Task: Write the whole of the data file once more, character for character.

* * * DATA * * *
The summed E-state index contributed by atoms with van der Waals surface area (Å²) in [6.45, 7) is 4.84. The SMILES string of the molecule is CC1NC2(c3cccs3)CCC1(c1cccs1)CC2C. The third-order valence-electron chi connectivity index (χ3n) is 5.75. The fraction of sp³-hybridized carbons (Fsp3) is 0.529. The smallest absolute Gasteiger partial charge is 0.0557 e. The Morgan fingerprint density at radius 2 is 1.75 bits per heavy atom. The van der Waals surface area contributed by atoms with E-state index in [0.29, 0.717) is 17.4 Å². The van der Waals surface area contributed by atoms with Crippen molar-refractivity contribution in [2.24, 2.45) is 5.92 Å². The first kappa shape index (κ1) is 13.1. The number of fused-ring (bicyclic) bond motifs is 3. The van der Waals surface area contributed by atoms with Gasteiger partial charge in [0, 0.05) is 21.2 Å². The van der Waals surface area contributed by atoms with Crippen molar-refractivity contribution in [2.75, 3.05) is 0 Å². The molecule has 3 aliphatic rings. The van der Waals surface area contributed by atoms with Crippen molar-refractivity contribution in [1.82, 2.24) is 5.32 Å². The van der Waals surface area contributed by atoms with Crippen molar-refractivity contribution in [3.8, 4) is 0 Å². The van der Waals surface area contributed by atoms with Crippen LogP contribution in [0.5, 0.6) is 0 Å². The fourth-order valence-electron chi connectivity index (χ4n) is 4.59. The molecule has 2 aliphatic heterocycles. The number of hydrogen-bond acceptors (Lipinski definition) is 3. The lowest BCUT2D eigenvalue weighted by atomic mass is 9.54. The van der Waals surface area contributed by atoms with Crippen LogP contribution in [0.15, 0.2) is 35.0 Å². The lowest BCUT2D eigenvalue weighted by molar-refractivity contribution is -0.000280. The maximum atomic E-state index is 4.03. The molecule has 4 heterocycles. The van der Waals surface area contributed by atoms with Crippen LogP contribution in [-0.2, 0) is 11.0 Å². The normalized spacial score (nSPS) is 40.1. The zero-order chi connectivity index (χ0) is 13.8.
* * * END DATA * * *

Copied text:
The summed E-state index contributed by atoms with van der Waals surface area (Å²) in [6.45, 7) is 4.84. The SMILES string of the molecule is CC1NC2(c3cccs3)CCC1(c1cccs1)CC2C. The third-order valence-electron chi connectivity index (χ3n) is 5.75. The fraction of sp³-hybridized carbons (Fsp3) is 0.529. The smallest absolute Gasteiger partial charge is 0.0557 e. The Morgan fingerprint density at radius 2 is 1.75 bits per heavy atom. The van der Waals surface area contributed by atoms with E-state index in [0.29, 0.717) is 17.4 Å². The van der Waals surface area contributed by atoms with Crippen molar-refractivity contribution in [2.24, 2.45) is 5.92 Å². The first kappa shape index (κ1) is 13.1. The number of fused-ring (bicyclic) bond motifs is 3. The van der Waals surface area contributed by atoms with Gasteiger partial charge in [0, 0.05) is 21.2 Å². The van der Waals surface area contributed by atoms with Crippen molar-refractivity contribution in [2.75, 3.05) is 0 Å². The molecule has 3 aliphatic rings. The van der Waals surface area contributed by atoms with Crippen molar-refractivity contribution in [1.82, 2.24) is 5.32 Å². The van der Waals surface area contributed by atoms with Crippen molar-refractivity contribution in [3.8, 4) is 0 Å². The van der Waals surface area contributed by atoms with Crippen LogP contribution in [0.5, 0.6) is 0 Å². The fourth-order valence-electron chi connectivity index (χ4n) is 4.59. The molecule has 2 aliphatic heterocycles. The number of hydrogen-bond acceptors (Lipinski definition) is 3. The lowest BCUT2D eigenvalue weighted by atomic mass is 9.54. The van der Waals surface area contributed by atoms with Crippen LogP contribution in [0.15, 0.2) is 35.0 Å². The lowest BCUT2D eigenvalue weighted by molar-refractivity contribution is -0.000280. The maximum atomic E-state index is 4.03. The molecule has 4 heterocycles. The van der Waals surface area contributed by atoms with Crippen LogP contribution in [-0.2, 0) is 11.0 Å². The normalized spacial score (nSPS) is 40.1. The zero-order chi connectivity index (χ0) is 13.8.